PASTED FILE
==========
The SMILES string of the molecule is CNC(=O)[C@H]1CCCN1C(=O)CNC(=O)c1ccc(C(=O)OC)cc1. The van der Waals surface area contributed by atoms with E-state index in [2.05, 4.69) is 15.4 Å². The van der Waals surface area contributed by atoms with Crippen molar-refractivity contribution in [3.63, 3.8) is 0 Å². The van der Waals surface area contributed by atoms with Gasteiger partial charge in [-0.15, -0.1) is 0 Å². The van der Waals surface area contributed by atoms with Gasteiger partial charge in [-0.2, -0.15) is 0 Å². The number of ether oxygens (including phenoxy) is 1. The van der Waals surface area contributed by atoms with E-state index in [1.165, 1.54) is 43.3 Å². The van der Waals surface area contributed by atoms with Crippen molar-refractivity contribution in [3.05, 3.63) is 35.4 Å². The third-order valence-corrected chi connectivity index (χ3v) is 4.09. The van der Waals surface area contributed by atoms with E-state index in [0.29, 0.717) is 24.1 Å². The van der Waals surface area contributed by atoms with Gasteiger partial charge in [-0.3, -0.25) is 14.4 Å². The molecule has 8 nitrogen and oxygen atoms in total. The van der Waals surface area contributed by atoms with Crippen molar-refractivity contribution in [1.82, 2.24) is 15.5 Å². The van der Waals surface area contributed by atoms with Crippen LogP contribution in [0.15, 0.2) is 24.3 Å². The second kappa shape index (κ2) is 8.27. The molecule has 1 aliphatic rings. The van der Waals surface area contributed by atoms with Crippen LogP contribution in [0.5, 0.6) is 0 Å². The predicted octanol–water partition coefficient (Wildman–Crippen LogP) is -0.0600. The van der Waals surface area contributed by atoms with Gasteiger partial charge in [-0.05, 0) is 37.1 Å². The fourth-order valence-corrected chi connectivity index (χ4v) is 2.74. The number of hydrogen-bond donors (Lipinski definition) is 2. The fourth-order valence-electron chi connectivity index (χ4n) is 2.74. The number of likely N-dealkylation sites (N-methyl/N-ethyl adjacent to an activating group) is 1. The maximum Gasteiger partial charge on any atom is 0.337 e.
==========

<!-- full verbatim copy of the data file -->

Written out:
The SMILES string of the molecule is CNC(=O)[C@H]1CCCN1C(=O)CNC(=O)c1ccc(C(=O)OC)cc1. The van der Waals surface area contributed by atoms with E-state index in [2.05, 4.69) is 15.4 Å². The van der Waals surface area contributed by atoms with Crippen molar-refractivity contribution in [3.63, 3.8) is 0 Å². The van der Waals surface area contributed by atoms with Gasteiger partial charge in [-0.15, -0.1) is 0 Å². The van der Waals surface area contributed by atoms with Gasteiger partial charge in [-0.2, -0.15) is 0 Å². The number of ether oxygens (including phenoxy) is 1. The van der Waals surface area contributed by atoms with E-state index in [1.165, 1.54) is 43.3 Å². The van der Waals surface area contributed by atoms with Crippen molar-refractivity contribution in [3.05, 3.63) is 35.4 Å². The third-order valence-corrected chi connectivity index (χ3v) is 4.09. The van der Waals surface area contributed by atoms with E-state index in [0.29, 0.717) is 24.1 Å². The van der Waals surface area contributed by atoms with Gasteiger partial charge in [-0.3, -0.25) is 14.4 Å². The molecule has 8 nitrogen and oxygen atoms in total. The van der Waals surface area contributed by atoms with Crippen molar-refractivity contribution in [1.82, 2.24) is 15.5 Å². The van der Waals surface area contributed by atoms with Crippen LogP contribution in [0.15, 0.2) is 24.3 Å². The second kappa shape index (κ2) is 8.27. The molecule has 1 aliphatic rings. The van der Waals surface area contributed by atoms with Crippen LogP contribution in [0.5, 0.6) is 0 Å². The predicted octanol–water partition coefficient (Wildman–Crippen LogP) is -0.0600. The van der Waals surface area contributed by atoms with Gasteiger partial charge in [-0.05, 0) is 37.1 Å². The fourth-order valence-corrected chi connectivity index (χ4v) is 2.74. The number of hydrogen-bond donors (Lipinski definition) is 2. The fourth-order valence-electron chi connectivity index (χ4n) is 2.74. The number of likely N-dealkylation sites (N-methyl/N-ethyl adjacent to an activating group) is 1. The maximum Gasteiger partial charge on any atom is 0.337 e.